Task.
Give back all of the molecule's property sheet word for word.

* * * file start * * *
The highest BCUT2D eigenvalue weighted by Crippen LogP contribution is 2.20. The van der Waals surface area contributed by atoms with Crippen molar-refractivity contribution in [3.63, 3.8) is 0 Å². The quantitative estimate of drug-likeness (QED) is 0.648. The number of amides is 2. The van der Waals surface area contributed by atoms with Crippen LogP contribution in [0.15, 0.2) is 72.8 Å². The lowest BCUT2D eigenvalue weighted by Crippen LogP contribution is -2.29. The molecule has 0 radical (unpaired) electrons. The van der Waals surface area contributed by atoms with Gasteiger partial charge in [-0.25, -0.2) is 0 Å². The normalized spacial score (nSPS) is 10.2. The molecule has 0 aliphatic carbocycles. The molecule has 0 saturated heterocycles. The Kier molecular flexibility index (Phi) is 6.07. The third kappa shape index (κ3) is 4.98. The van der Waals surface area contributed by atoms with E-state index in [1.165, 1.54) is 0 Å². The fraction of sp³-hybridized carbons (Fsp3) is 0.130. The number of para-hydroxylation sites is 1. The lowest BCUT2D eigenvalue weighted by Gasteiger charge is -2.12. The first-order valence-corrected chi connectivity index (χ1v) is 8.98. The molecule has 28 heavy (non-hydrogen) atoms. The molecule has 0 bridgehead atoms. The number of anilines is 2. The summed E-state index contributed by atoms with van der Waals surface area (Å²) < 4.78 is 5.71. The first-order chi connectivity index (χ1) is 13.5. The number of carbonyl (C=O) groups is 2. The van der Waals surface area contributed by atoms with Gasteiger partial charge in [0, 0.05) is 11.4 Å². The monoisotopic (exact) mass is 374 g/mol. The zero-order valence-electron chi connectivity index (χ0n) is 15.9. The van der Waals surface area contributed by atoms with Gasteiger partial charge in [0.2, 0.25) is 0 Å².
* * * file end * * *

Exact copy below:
The highest BCUT2D eigenvalue weighted by Crippen LogP contribution is 2.20. The van der Waals surface area contributed by atoms with Crippen molar-refractivity contribution in [3.63, 3.8) is 0 Å². The quantitative estimate of drug-likeness (QED) is 0.648. The number of amides is 2. The van der Waals surface area contributed by atoms with Crippen LogP contribution in [0.15, 0.2) is 72.8 Å². The lowest BCUT2D eigenvalue weighted by Crippen LogP contribution is -2.29. The molecule has 0 radical (unpaired) electrons. The van der Waals surface area contributed by atoms with Gasteiger partial charge in [-0.25, -0.2) is 0 Å². The normalized spacial score (nSPS) is 10.2. The molecule has 0 aliphatic carbocycles. The molecule has 0 saturated heterocycles. The Kier molecular flexibility index (Phi) is 6.07. The third kappa shape index (κ3) is 4.98. The van der Waals surface area contributed by atoms with E-state index in [1.165, 1.54) is 0 Å². The fraction of sp³-hybridized carbons (Fsp3) is 0.130. The number of para-hydroxylation sites is 1. The lowest BCUT2D eigenvalue weighted by Gasteiger charge is -2.12. The first-order valence-corrected chi connectivity index (χ1v) is 8.98. The molecule has 28 heavy (non-hydrogen) atoms. The molecule has 0 bridgehead atoms. The number of anilines is 2. The summed E-state index contributed by atoms with van der Waals surface area (Å²) < 4.78 is 5.71. The first-order chi connectivity index (χ1) is 13.5. The number of carbonyl (C=O) groups is 2. The van der Waals surface area contributed by atoms with Gasteiger partial charge in [0, 0.05) is 11.4 Å². The monoisotopic (exact) mass is 374 g/mol. The zero-order valence-electron chi connectivity index (χ0n) is 15.9. The van der Waals surface area contributed by atoms with Gasteiger partial charge in [0.2, 0.25) is 0 Å².